One thing I learned from punk, whether it be the Clash, who really knew how to play their instruments, and the Germs, who barely could and Darby Crash, their lead singer, who wouldn’t sing into the mike, is that you could have great, poetic content that did have a critical, political edge, but at the same time have emotion and feeling surging through the words to give it life. The lyrics were the content, and the music was the form, much like what figurative painting can be—where the "lyrics" are the narrative allegory of whatever the people in the scenes are doing or represent, and the "music" is the way the artist has brought up the idea aesthetically… Maybe the Americans lost the ability, at their most cool, to convey emotion in their smart art in the Postmodern debunking of beauty and more Modernist notions of form conveying the ineffable. Beauty and emotion were seen as a drug that made the viewer forget their mind and mystify how work might not be addressing the world outside the hegemony of the picture plane—the subjugation of peoples and the proletariat digging the ditch wouldn’t be helped by pictures of women with parasols in a flowery meadows or Rothko creating sublime color machines to transport people while he listened to tragic opera. I think Postmodernity was important politically to let more people into the system and voices to be heard, and to necessitate content into the taste of fine art industry and the mainstream viewing public, inspiring artists to make work that did address issues surrounding the work as much as the form of the work itself. However, in not privileging what a picture might do best—to "say a thousand words" and to remind people they were human being living animals that have emotions—possibly we forgot something in the process. I love that image by David Wojnarowicz of himself as Arthur Rimbaud standing in front of the graffiti quoting Joseph Beuys: "the silence of Marcel Duchamp is overrated." David Hammons once said something to the tune of "all artists working today are children of Duchamp," and while you can see this is largely true, especially in examples of appropriation and conceptual art in galleries and museums today, I think its fantastic that you can now also see work that has more to do with Picasso than Duchamp, more Freud than Marx. Or maybe—as in Duchamp’s final masterpiece, étant donnés—an interesting hybrid of both! I believe in the "have your cake and eat it too" plan of art, like the best of punk, that allows for emotions, beauty, and the transcendent while at the same time being self-aware, smart, and critical about itself and the world in which the work operates.
My friend gave us a wonderful present, and bought us two tickets to the incredible play by John Logan entitled Red, about Rothko when he was painting the infamous Seagram murals, with Alfred Molina as Rothko and Eddie Redmayne as his fictional assistant Ken. As the audience was initially coming in to take their seats, Molina was in his characters chair, smoking a cigarette and contemplating his paintings. I thought it was hilarious and poignant that instead of watching Molina as Rothko and taking in the pretty excellent emulations of his work and the scene in general, the audience was actively ignoring him, reading their Playbills, chatting with one another, and generally jostling as I took this picture. I think the secret to Post post Modernity, or the very genesis of it (if form and content in painting, and works that relate the larger world in a critical fashion hasn’t always been the key to great art of any time, if this is part of what "post-modernity" can mean) is Manet, who painted the world of his time, his place, of his friends and lovers, but did so with a very smart, critical eye and mind, and let his subject matter become a talisman for his own painterly finesse and emotions to be projected onto the subject matter. This was a terrific play, that had as its apotheosis, Rothko storming back to his studio after going to an opening of Warhol’s, complaining about the banality of Warhol’s subject manner, and entirely rejecting everything that Warhol could represent. His young assistant comes back at him, telling him that Warhol was way more relevant to his time than Rothko was, and that Rothko’s addiction to sublime tragedy, and abstraction, was over. In my mind, seeing the play in our contemporary time, it synthesized what was now aged about both modernity and post-modernity, if this is what Pop was, and if Post-modernism wasn’t merely an extension of Modernism, or if we aren’t in an extension of modernity today. Rothko is allegorical, if you believe someone like Craig Owens—if you step back from his work, like in this play, his work was about a depressed Jewish man who committed suicide. But also Rothko himself would listen to tragic opera to be moved by and into his painting, and thought of them, I believe, to be their own movements with narrative intention, and would reject ultimately what Greenberg and Rosenberg might say about them. Still, I always "teach" people how to look at a Rothko in the way he wanted you to—to stand in front of the center of them so the edges extend beyond your peripheral vision, to stare into the center of them, to find a point you can focus on, and while staring, to think of a vision or a memory that you have experienced in your own life. They are like essential zed, iconic landscapes, and as you think "this is like staring at the ocean at night" or some other incredible sublime memory of landscape, the edges begin to fluctuate and WOOSH you are transported into a world of emotion and feeling. His work really DOES do this—but its ideological—you have to TOLD to do this for the most part—many common browsers of museums—and I remember overhearing someone actually say this during a Rothko retrospective—may think he came up with a good design and repeatedly repeated himself until he killed himself." Of course, there is MUCH more to it than that—I’m a HUGE Rothko fan, he really is one of my favorites—but you have to be taught about this, and then it may happen, unfortunately its not so universal as he might have liked his work to be. But Warhol also lacks the depth and the passion, emotion, and transcendent qualities a Rothko may have, and trades it in for its relatability, its relationship to the outside world beyond itself, and how, however significant the aesthetic qualities of a Warhol are, aren’t necessarily images you would want to stare into for hours on end in a "Warhol Chapel" feeling transported into a sublime state that makes you question life and existence.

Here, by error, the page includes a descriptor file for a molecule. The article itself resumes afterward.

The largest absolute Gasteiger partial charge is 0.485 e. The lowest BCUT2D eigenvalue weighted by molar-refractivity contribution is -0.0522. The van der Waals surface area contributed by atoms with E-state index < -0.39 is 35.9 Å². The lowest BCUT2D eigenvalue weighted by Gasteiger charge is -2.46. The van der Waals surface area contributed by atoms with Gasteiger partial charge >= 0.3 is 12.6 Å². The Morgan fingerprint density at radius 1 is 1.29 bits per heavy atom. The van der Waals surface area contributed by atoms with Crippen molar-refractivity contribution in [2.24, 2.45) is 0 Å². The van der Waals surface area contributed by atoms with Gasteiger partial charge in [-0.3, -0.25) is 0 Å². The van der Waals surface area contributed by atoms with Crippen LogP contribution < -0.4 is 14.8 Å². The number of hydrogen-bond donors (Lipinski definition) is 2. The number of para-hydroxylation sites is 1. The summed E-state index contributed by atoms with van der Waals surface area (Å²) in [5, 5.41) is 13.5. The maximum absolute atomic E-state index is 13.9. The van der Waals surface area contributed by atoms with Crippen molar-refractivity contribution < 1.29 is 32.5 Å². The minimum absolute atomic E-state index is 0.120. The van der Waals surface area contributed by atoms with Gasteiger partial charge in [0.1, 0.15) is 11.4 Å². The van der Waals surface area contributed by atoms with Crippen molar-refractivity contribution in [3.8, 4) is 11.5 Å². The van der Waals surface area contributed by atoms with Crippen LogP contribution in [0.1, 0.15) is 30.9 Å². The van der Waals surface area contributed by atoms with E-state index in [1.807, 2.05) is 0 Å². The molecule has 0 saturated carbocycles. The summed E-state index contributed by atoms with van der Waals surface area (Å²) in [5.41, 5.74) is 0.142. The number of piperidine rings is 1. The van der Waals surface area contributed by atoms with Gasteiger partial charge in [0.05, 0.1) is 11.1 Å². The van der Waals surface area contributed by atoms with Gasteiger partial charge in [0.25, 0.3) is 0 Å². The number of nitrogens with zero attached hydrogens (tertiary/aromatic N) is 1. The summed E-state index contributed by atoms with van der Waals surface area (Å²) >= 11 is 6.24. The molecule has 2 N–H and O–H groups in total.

I like the "have your cake and eat it too plan" and want to make work that has the cultural relatability of Warhol, but the depth and emotion and feeling of someone like a Rothko, and again, going back to someone like Manet is key, or early artists who used photography to create some of the first "all over imagery" like Bonnard, Vuillard, or Derain, given the nature of looking at a photo makes every element have an equal weight of aesthetic importance, or someone like Hopper, very important to me here and in general. In his famous New York Movie, from 1939, Hopper eschews painting the most important aspect of why most people go to the movies—to see the film, and instead focuses on an usherette, lost in her own thoughts at the margins of the movie house, his own Manet’s barmaid. I love the Broadway theaters, and before grad school, worked as house manager at the New Amsterdam Theater, right at the genesis of when they were transforming 42nd street from a sleezy porn row into what it is now (not much better—some may say worse!), when it was just a converted back from being a movie theater into a play house. It was still a bit decrepit, with glory holes in the bathrooms and more, but still held onto some of its grand dam grandeur. And if you dim the lights you could be transported into different times, as you can in the theater in general (my husband and I still routinely go to movies like Hopper and his wife Jo did, and I’ve been equally inspired by movies in all my work). It was fun trying to transport this scene to create my own Rothko in the golden ratio/rule of thirds compositional structure of the painting—in the optical blacks above I wanted it to bliss out into an unconscious other world, and in micromanaged moments turn into figurative abstraction. I thought there was a cool doubling/mirroring of the figures—the men’s bald heads with Molinas—tangentially to one like the Buddha statues that have many heads coming out of one, as Molina the actor channeling the lines that may or may not have been quotes from Rothko through the voice of the playwright acting as an avatar for the ideas and ideology the play was espousing while criticizing. And of course, no one is paying attention. I’m proud that I got to be an extra for my friend Ira Silverberg’s movie "Love is Strange," starring Molina and John Lithgow as aging gay men who get married. I got to meet Molina and exclaim that I’ve painted him "twice" (actually only his prosthetic Doc Ock arms in a Spiderman vs. Doc Ock), but showed him an image of this work and I think, as someone who has played many artists, he appreciated it.